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Ten most intriguing players of Week Three

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Recent posts by Pat Fitzmaurice

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By Pat Fitzmaurice

1. Matt Schaub — In the Texans' 30-27 overtime win over the Redskins last week, Schaub picked apart the Washington defense with the clinical precision of a veteran biology teacher demonstrating proper frog dissection to high school students. Schaub threw for 497 yards and three TDs and was nearly flawless after throwing an interception in his first series of the game. How will Schaub and the Texans attack the ailing Cowboys in this week's Lone Star State throwdown? In Week One, the Texans were content to let Arian Foster pound away at the Colts' run defense. In Week Two, Schaub took a scalpel to the Redskins. Will this tendency of offensive lopsidedness continue, or is this the week the Texans strike a run-pass balance?

2. Maurice Jones-Drew — MJD is off to a poor start, raising questions about the fitness of his knee. He looked very un-Jones-Drew-like (how's that for hyphenation?) in the Jaguars' blowout loss to the Chargers last week, with only 13 touches and 48 yards from scrimmage. The status of MJD's knee remains a mystery. Reports that he recently had arthroscopic knee surgery were quickly refuted as erroneous, and Jones-Drew insists that the knee is a non-issue. But to the naked eye, Jones-Drew has not appeared to be his typically explosive self in his first two regular-season games. This week he faces an Eagles defense that was just steamrolled by another mighty mite, Jahvid Best. Let's see if MoJo can get back his mojo.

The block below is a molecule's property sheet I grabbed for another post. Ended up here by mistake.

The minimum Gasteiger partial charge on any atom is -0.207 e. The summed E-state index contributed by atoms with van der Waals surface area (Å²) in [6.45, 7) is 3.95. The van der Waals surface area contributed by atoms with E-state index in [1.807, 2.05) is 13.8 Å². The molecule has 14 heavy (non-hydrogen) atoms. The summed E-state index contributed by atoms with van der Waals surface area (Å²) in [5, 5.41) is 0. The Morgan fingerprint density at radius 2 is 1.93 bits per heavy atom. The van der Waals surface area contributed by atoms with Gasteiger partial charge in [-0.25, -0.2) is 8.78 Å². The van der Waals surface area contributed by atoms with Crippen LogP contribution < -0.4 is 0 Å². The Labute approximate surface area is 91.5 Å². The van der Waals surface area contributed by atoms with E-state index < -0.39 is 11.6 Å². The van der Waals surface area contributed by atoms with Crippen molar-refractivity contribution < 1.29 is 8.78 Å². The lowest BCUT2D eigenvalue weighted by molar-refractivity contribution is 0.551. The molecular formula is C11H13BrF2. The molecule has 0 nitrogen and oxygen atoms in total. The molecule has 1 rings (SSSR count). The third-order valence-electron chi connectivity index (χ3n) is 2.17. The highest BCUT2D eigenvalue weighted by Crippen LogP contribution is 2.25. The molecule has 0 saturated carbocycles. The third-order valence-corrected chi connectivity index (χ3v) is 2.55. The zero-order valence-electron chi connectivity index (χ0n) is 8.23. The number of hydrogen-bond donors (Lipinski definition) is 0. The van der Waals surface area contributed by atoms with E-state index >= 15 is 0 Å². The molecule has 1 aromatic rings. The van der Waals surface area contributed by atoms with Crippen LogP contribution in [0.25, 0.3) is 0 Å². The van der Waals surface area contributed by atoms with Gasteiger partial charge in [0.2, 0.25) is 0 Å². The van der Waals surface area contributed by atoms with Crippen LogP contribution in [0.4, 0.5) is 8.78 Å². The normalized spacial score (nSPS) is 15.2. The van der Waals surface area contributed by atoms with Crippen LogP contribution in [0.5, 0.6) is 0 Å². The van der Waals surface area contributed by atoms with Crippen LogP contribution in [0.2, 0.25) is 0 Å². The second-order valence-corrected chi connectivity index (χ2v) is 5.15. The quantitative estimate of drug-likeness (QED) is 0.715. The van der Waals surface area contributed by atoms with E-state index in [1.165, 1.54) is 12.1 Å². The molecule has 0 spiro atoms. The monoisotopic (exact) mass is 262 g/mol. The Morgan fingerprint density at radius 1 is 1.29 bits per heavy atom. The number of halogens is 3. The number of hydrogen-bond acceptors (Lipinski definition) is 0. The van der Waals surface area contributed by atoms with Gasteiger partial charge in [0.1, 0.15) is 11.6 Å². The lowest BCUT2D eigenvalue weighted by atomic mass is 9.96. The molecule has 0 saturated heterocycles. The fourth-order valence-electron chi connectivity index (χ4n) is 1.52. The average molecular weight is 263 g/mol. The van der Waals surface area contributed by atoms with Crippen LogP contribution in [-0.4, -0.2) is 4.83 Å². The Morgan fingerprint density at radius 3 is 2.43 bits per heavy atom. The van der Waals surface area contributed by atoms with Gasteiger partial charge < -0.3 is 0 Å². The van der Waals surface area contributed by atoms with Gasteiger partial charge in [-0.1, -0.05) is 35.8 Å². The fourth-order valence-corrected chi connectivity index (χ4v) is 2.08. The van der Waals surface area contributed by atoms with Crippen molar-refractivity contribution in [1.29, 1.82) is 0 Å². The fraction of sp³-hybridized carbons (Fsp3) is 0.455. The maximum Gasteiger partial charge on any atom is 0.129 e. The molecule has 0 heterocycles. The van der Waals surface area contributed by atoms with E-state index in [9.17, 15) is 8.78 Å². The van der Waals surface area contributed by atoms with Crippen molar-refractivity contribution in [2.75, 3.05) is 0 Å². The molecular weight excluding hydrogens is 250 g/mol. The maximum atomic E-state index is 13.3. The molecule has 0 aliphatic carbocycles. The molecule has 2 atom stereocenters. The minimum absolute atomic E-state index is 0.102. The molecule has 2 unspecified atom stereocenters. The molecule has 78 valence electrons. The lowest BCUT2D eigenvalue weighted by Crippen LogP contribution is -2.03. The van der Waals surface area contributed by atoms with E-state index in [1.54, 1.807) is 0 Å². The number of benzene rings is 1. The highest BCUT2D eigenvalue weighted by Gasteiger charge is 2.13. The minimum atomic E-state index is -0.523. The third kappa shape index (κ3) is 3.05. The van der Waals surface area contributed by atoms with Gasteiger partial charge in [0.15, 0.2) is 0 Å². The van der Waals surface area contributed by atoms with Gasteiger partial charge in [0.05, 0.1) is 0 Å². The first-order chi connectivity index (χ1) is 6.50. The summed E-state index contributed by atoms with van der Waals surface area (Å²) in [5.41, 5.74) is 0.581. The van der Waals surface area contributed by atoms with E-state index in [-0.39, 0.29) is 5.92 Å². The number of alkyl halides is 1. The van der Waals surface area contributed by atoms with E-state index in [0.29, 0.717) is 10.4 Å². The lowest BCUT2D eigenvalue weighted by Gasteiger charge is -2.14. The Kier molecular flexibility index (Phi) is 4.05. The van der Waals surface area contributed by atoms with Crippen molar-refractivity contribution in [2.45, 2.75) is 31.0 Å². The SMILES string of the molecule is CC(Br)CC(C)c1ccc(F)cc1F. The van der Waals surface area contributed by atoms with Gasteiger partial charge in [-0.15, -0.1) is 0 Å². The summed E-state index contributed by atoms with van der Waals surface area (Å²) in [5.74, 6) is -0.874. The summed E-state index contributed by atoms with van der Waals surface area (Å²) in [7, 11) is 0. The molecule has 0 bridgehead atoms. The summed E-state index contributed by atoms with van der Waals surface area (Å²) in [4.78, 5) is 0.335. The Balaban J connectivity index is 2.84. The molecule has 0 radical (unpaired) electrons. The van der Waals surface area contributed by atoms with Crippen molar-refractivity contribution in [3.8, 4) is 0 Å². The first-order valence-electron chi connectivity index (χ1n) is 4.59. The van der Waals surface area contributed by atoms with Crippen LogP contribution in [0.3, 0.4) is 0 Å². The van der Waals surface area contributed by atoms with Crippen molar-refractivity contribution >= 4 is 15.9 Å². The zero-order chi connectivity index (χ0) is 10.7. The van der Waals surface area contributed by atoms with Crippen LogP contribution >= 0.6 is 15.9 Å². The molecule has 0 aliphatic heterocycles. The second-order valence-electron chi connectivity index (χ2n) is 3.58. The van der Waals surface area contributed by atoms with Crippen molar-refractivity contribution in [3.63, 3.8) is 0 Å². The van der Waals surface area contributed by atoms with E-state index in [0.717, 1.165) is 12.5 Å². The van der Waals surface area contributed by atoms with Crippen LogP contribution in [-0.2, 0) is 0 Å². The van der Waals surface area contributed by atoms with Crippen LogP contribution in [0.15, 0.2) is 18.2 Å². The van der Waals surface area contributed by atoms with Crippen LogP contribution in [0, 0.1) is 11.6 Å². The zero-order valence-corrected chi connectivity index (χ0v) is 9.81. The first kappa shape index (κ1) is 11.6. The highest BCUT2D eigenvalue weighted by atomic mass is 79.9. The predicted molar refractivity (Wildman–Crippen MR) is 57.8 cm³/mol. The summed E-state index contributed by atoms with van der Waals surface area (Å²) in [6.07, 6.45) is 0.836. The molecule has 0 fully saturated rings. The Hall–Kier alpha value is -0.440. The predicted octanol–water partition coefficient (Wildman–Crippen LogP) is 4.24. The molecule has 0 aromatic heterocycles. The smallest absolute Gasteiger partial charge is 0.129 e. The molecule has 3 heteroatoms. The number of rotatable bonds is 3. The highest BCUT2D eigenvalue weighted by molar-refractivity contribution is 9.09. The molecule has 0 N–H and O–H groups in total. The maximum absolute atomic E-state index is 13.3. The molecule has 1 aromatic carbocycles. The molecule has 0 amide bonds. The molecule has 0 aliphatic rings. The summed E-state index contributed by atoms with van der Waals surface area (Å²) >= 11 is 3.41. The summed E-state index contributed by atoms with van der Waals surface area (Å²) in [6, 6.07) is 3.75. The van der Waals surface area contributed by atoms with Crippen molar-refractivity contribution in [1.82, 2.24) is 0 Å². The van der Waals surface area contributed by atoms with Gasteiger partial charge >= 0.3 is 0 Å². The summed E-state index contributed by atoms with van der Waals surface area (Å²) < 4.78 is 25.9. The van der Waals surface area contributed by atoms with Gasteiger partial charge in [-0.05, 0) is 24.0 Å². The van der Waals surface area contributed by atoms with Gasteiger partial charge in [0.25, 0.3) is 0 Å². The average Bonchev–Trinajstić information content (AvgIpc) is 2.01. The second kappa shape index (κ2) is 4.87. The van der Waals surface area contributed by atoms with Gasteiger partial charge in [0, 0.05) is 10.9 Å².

3. Brett Favre — It appears that old No. 4 blew his chance to retire on top, or at least something very close to it. He played brilliantly last season and came ever so close to leading the Vikings to the Super Bowl. He exacted the revenge he craved against his former team, the Packers, beating them twice. Now, his team is 0-2, he's playing poorly, his offensive line is rapidly deteriorating, and he has a shortage of credible targets at wide receiver. But dare we write off Favre so soon? He gets a gift from the schedule maker this week: a home game against the Lions, whose defense remains wretched despite upgrades on the D-line. If Favre turns in a bad performance against Detroit, it's probably safe to assume that his illustrious career is not going to end well.

4. LeSean McCoy — The interesting thing about McCoy's big rushing day against the Lions last week (120 yards, three TDs) is that he needed only 16 carries to do all that damage. And, actually, a 16-carry day amounts to a huge workload for "Shady," who has been given more than 14 carries in only four of 18 career games. As sparingly as he has been used in the running game, perhaps it shouldn't be so surprising that last week's game against the Lions was the first 100-yard rushing game of McCoy's career. Heck, he's still getting a little less than 10 carries per game for his career. The moral of the story: Andy Reid loves his passing game. McCoy is a reasonably good pass catcher, which helps him keep the cobwebs off, but McCoy owners obviously want to see their guy get more carries than, say, the seven carries he got against Green Bay in Week One. Good luck trying to figure out how many handoffs McCoy will take this week when the Eagles visit Jacksonville.

5. Demaryius Thomas — Not a bad NFL debut for the guy nicknamed "Bay-Bay," eh? A foot injury kept the big rookie out of the preseason, and he was inactive for Week One. Last week, we finally got to see why the Broncos spent a first-round draft pick on him: He caught eight passes for 97 yards and a TD. Thomas is a well-sculpted 6-foot-3 and runs like a gazelle. He claims to have run the 40-yard dash in 4.38 seconds before breaking his foot, and when you watch him glide downfield, you don't doubt him. Thomas and the Broncos host the Colts this week, and if Peyton Manning rolls into Denver with guns blazing, this game could turn into a shootout, with Bay-Bay playing a prominent role.